Ortiz: I’m working on mind-body poems. That’s been done, you might say. Probably. But it just happens that I’m being slowly constricted at the neck, and this is an interesting phenomenon. At the same time, I’m writing about sacrifice because I realized with a spasmodic start that new things don’t grow unless the old things die, and that’s how the whole system works. I’m tripping out about it. (Didn’t you pay attention in kindergarten, Mom? My daughter asked.) I can’t remember much about Kindergarten, but I do think it’s time for me to revisit some basic ideas about transformation. Barbie Chang has only further inspired me as Victoria Chang took this simple idea of exploring the public self of herself, and she tumbled it into a complex and, I dare say, very politically relevant and deeply human work.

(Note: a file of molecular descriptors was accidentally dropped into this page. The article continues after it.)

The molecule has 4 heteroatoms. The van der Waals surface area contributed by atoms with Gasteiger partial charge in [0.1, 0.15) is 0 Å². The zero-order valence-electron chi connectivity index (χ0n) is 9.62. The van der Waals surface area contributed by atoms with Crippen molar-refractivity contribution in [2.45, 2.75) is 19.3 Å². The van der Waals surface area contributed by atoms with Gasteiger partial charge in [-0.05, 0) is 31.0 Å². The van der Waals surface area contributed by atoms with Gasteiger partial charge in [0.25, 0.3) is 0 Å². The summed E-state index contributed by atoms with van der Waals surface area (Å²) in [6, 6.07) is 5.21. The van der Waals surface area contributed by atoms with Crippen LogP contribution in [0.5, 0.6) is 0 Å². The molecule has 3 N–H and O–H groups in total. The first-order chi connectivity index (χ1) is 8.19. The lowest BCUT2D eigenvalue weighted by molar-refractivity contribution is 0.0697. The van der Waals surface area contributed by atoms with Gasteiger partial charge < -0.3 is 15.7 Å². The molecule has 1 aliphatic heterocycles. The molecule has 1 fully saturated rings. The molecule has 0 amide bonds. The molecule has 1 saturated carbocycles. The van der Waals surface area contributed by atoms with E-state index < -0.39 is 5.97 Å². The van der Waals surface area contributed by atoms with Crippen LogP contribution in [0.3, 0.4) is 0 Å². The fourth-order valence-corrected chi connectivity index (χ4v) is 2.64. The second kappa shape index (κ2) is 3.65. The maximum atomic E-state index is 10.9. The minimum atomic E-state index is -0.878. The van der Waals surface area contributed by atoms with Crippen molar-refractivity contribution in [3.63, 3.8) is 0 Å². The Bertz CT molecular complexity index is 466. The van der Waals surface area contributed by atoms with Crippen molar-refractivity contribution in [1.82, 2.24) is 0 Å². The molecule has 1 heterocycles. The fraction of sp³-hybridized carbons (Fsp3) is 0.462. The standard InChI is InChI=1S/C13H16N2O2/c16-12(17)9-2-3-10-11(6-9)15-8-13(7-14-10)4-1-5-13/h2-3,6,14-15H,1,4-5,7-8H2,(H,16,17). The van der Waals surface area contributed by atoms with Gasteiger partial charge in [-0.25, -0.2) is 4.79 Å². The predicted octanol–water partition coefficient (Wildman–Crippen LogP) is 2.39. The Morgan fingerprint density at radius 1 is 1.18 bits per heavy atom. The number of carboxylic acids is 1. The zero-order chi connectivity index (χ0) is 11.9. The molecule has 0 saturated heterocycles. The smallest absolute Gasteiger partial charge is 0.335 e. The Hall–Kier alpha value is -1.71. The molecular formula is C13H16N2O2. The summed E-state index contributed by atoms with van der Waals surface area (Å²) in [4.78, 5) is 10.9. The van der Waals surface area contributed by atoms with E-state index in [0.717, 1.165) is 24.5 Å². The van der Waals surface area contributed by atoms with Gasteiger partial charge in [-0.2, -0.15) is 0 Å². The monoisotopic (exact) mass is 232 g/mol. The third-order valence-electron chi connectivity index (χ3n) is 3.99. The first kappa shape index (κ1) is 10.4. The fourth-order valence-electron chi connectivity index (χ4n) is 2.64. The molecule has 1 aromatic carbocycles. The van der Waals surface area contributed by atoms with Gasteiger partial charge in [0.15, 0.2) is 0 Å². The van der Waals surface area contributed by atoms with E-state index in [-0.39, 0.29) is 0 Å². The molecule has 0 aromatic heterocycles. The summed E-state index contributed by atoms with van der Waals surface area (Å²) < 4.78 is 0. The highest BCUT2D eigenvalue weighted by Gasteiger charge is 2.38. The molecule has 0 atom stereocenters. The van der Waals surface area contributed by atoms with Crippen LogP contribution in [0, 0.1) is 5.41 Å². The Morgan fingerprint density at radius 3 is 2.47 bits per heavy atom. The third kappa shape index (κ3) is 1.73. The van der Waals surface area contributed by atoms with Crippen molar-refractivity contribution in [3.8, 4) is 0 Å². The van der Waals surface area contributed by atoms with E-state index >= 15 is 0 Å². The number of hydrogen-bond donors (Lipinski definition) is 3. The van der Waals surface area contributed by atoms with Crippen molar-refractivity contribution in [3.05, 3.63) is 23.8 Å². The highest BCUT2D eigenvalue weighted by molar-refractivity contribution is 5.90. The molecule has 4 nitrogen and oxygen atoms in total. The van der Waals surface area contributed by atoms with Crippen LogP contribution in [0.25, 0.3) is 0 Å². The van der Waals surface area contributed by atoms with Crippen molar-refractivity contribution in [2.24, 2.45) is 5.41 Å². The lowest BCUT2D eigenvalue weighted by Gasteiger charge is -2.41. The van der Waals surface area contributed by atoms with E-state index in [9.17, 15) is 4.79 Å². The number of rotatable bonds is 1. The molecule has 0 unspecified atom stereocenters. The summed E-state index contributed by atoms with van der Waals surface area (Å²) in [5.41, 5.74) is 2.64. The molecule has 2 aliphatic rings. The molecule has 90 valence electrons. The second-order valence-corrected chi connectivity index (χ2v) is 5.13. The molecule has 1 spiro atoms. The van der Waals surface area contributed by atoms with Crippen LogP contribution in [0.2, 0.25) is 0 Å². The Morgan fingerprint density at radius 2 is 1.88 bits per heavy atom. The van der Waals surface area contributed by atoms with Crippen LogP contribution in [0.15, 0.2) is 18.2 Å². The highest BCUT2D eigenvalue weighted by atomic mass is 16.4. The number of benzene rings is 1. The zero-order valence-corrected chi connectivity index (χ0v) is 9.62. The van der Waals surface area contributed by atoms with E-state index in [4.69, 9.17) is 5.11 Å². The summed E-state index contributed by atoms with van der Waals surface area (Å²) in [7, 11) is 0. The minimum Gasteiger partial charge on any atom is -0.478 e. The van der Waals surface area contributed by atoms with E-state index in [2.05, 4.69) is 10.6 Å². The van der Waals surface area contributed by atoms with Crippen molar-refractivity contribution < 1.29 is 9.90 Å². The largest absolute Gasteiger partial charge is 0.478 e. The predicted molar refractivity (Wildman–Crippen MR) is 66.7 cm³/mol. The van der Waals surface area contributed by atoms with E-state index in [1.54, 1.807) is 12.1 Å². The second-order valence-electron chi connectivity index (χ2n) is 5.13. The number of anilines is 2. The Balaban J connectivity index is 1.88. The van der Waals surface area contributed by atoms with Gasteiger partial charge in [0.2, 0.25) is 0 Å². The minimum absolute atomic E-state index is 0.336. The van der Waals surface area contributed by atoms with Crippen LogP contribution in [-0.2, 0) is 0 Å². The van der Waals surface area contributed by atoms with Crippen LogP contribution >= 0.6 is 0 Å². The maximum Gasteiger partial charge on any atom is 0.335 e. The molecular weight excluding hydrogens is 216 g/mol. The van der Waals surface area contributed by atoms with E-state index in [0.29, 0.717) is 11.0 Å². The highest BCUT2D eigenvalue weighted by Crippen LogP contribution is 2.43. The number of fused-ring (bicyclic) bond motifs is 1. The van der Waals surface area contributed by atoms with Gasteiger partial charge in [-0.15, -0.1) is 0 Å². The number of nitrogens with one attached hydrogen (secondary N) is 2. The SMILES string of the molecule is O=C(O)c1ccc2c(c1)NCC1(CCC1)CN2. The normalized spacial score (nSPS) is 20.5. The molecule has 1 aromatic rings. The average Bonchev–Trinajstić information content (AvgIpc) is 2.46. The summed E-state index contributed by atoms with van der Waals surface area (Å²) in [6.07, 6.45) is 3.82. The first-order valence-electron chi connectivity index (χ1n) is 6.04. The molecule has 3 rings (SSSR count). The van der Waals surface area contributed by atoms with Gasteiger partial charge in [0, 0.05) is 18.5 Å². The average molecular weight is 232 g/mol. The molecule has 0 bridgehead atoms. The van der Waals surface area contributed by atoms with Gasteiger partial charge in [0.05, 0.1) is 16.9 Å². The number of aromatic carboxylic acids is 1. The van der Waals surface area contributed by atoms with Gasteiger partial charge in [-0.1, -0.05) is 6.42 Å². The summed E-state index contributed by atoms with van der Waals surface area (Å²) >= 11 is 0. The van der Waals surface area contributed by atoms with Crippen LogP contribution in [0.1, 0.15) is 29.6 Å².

________________________________________________________________

Victoria Chang earned a BA in Asian studies from the University of Michigan, an MA in Asian studies from Harvard University, an MBA from Stanford University, and an MFA from the Warren Wilson MFA Program for Writers. Chang is the author of four poetry collections to date including the most recent, Barbie Chang (Copper Canyon, 2017). Chang teaches in the Antioch University MFA program.

Lisa Allen Ortiz is the author of Guide to the Exhibit, recipient of the 2016 Perugia Press Prize, as well as two chapbooks: Turns Out and Self Portrait as a Clock.  Her poems and translations have appeared in Narrative MagazineBeloit Poetry JournalThe Literary Review and have been featured in the Best New Poets series and on Verse Daily.  She grew up in Northern California and now lives in Santa Cruz. She’s really into growing lettuce and spending time in the forest. www.lisaallenortiz.com